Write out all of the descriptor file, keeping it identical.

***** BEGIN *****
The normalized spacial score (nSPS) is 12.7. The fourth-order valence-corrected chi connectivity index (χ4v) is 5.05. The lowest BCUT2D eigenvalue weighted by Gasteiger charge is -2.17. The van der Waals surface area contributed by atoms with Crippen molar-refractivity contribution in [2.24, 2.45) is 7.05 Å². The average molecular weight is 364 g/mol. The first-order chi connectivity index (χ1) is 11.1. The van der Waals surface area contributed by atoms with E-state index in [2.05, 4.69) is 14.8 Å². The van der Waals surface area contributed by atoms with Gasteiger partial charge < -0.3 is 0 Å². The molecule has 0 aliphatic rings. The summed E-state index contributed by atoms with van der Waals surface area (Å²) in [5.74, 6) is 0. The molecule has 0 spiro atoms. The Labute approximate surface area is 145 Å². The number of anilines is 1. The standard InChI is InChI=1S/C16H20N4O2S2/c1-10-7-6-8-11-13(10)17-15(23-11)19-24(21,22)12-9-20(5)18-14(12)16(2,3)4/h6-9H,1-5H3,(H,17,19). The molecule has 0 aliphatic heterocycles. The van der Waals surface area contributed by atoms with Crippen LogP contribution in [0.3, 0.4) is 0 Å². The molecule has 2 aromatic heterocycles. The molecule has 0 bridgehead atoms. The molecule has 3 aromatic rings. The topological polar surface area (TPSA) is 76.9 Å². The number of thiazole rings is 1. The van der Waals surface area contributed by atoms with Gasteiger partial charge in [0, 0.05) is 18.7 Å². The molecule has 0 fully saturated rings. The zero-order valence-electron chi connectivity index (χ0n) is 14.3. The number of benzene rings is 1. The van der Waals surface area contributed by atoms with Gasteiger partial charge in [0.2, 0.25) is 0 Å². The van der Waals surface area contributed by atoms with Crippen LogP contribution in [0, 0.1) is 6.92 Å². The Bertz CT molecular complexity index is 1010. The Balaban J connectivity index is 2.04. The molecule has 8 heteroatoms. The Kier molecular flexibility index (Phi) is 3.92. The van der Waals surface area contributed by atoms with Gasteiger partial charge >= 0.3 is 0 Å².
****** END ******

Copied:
The normalized spacial score (nSPS) is 12.7. The fourth-order valence-corrected chi connectivity index (χ4v) is 5.05. The lowest BCUT2D eigenvalue weighted by Gasteiger charge is -2.17. The van der Waals surface area contributed by atoms with Crippen molar-refractivity contribution in [2.24, 2.45) is 7.05 Å². The average molecular weight is 364 g/mol. The first-order chi connectivity index (χ1) is 11.1. The van der Waals surface area contributed by atoms with E-state index in [2.05, 4.69) is 14.8 Å². The van der Waals surface area contributed by atoms with Gasteiger partial charge < -0.3 is 0 Å². The molecule has 0 aliphatic rings. The summed E-state index contributed by atoms with van der Waals surface area (Å²) in [5.74, 6) is 0. The molecule has 0 spiro atoms. The Labute approximate surface area is 145 Å². The number of anilines is 1. The standard InChI is InChI=1S/C16H20N4O2S2/c1-10-7-6-8-11-13(10)17-15(23-11)19-24(21,22)12-9-20(5)18-14(12)16(2,3)4/h6-9H,1-5H3,(H,17,19). The molecule has 0 aliphatic heterocycles. The van der Waals surface area contributed by atoms with Crippen LogP contribution in [0.3, 0.4) is 0 Å². The molecule has 2 aromatic heterocycles. The molecule has 0 bridgehead atoms. The molecule has 3 aromatic rings. The topological polar surface area (TPSA) is 76.9 Å². The number of thiazole rings is 1. The van der Waals surface area contributed by atoms with Gasteiger partial charge in [0, 0.05) is 18.7 Å². The molecule has 0 fully saturated rings. The zero-order valence-electron chi connectivity index (χ0n) is 14.3. The number of benzene rings is 1. The van der Waals surface area contributed by atoms with Gasteiger partial charge in [0.2, 0.25) is 0 Å². The van der Waals surface area contributed by atoms with Crippen LogP contribution in [0, 0.1) is 6.92 Å². The Bertz CT molecular complexity index is 1010. The Balaban J connectivity index is 2.04. The molecule has 8 heteroatoms. The Kier molecular flexibility index (Phi) is 3.92. The van der Waals surface area contributed by atoms with Gasteiger partial charge >= 0.3 is 0 Å².